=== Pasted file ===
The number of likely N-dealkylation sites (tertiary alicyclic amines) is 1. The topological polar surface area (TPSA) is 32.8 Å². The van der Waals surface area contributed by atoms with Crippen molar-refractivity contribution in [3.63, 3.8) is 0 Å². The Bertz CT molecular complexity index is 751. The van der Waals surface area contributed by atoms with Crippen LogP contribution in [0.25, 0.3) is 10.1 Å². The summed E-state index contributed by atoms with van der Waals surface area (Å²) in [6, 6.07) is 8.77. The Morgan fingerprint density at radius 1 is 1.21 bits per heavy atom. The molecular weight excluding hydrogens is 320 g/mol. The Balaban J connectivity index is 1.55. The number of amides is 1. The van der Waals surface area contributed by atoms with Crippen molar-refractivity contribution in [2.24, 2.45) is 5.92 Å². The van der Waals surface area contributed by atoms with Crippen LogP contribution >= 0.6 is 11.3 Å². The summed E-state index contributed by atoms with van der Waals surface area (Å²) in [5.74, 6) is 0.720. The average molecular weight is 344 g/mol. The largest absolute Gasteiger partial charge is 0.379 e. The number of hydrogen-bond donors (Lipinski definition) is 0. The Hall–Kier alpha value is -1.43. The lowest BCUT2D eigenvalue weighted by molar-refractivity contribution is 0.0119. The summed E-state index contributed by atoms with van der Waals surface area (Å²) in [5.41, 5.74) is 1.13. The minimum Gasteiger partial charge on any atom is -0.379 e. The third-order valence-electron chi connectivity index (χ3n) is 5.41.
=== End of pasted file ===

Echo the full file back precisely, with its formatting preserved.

The number of likely N-dealkylation sites (tertiary alicyclic amines) is 1. The topological polar surface area (TPSA) is 32.8 Å². The van der Waals surface area contributed by atoms with Crippen molar-refractivity contribution in [3.63, 3.8) is 0 Å². The Bertz CT molecular complexity index is 751. The van der Waals surface area contributed by atoms with Crippen LogP contribution in [0.25, 0.3) is 10.1 Å². The summed E-state index contributed by atoms with van der Waals surface area (Å²) in [6, 6.07) is 8.77. The Morgan fingerprint density at radius 1 is 1.21 bits per heavy atom. The molecular weight excluding hydrogens is 320 g/mol. The Balaban J connectivity index is 1.55. The number of amides is 1. The van der Waals surface area contributed by atoms with Crippen molar-refractivity contribution in [2.24, 2.45) is 5.92 Å². The van der Waals surface area contributed by atoms with Crippen LogP contribution >= 0.6 is 11.3 Å². The summed E-state index contributed by atoms with van der Waals surface area (Å²) in [5.74, 6) is 0.720. The average molecular weight is 344 g/mol. The largest absolute Gasteiger partial charge is 0.379 e. The number of hydrogen-bond donors (Lipinski definition) is 0. The Hall–Kier alpha value is -1.43. The lowest BCUT2D eigenvalue weighted by molar-refractivity contribution is 0.0119. The summed E-state index contributed by atoms with van der Waals surface area (Å²) in [5.41, 5.74) is 1.13. The minimum Gasteiger partial charge on any atom is -0.379 e. The third-order valence-electron chi connectivity index (χ3n) is 5.41.